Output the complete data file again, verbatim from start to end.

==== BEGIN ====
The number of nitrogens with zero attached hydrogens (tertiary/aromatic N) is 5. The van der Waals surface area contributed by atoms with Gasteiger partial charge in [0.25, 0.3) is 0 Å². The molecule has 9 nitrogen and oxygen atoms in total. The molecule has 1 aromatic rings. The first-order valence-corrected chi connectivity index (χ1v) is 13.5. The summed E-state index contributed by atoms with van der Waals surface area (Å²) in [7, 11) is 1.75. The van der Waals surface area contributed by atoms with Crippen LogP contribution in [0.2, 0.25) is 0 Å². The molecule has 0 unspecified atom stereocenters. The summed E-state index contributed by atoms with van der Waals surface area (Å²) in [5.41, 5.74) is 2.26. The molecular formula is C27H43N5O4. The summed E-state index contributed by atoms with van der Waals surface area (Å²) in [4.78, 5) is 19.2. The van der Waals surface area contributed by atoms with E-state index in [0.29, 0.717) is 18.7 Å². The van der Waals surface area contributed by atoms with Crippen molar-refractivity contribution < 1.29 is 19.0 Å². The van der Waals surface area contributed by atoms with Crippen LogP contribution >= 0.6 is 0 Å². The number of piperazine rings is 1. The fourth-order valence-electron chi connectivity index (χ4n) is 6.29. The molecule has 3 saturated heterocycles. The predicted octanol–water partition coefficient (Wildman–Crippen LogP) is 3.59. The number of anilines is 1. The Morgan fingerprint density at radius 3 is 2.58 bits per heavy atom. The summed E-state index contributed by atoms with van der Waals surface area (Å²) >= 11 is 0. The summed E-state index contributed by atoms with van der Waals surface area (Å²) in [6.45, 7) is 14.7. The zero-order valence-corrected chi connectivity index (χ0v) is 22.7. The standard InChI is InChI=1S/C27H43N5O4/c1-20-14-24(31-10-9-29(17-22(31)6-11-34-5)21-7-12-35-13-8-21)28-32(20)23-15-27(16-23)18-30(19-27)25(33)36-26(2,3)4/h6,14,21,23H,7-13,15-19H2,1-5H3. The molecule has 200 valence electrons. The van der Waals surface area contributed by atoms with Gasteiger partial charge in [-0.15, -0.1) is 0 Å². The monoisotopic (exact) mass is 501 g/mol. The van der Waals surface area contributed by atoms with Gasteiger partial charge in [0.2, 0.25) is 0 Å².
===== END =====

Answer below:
The number of nitrogens with zero attached hydrogens (tertiary/aromatic N) is 5. The van der Waals surface area contributed by atoms with Gasteiger partial charge in [0.25, 0.3) is 0 Å². The molecule has 9 nitrogen and oxygen atoms in total. The molecule has 1 aromatic rings. The first-order valence-corrected chi connectivity index (χ1v) is 13.5. The summed E-state index contributed by atoms with van der Waals surface area (Å²) in [7, 11) is 1.75. The van der Waals surface area contributed by atoms with Crippen LogP contribution in [0.2, 0.25) is 0 Å². The molecule has 0 unspecified atom stereocenters. The summed E-state index contributed by atoms with van der Waals surface area (Å²) in [5.41, 5.74) is 2.26. The molecular formula is C27H43N5O4. The summed E-state index contributed by atoms with van der Waals surface area (Å²) in [4.78, 5) is 19.2. The van der Waals surface area contributed by atoms with E-state index in [0.29, 0.717) is 18.7 Å². The van der Waals surface area contributed by atoms with Crippen molar-refractivity contribution < 1.29 is 19.0 Å². The van der Waals surface area contributed by atoms with Crippen LogP contribution >= 0.6 is 0 Å². The number of piperazine rings is 1. The fourth-order valence-electron chi connectivity index (χ4n) is 6.29. The molecule has 3 saturated heterocycles. The predicted octanol–water partition coefficient (Wildman–Crippen LogP) is 3.59. The number of anilines is 1. The Morgan fingerprint density at radius 3 is 2.58 bits per heavy atom. The summed E-state index contributed by atoms with van der Waals surface area (Å²) >= 11 is 0. The summed E-state index contributed by atoms with van der Waals surface area (Å²) in [6.45, 7) is 14.7. The zero-order valence-corrected chi connectivity index (χ0v) is 22.7. The standard InChI is InChI=1S/C27H43N5O4/c1-20-14-24(31-10-9-29(17-22(31)6-11-34-5)21-7-12-35-13-8-21)28-32(20)23-15-27(16-23)18-30(19-27)25(33)36-26(2,3)4/h6,14,21,23H,7-13,15-19H2,1-5H3. The molecule has 200 valence electrons. The van der Waals surface area contributed by atoms with Gasteiger partial charge in [-0.15, -0.1) is 0 Å². The monoisotopic (exact) mass is 501 g/mol. The van der Waals surface area contributed by atoms with Gasteiger partial charge in [0.2, 0.25) is 0 Å².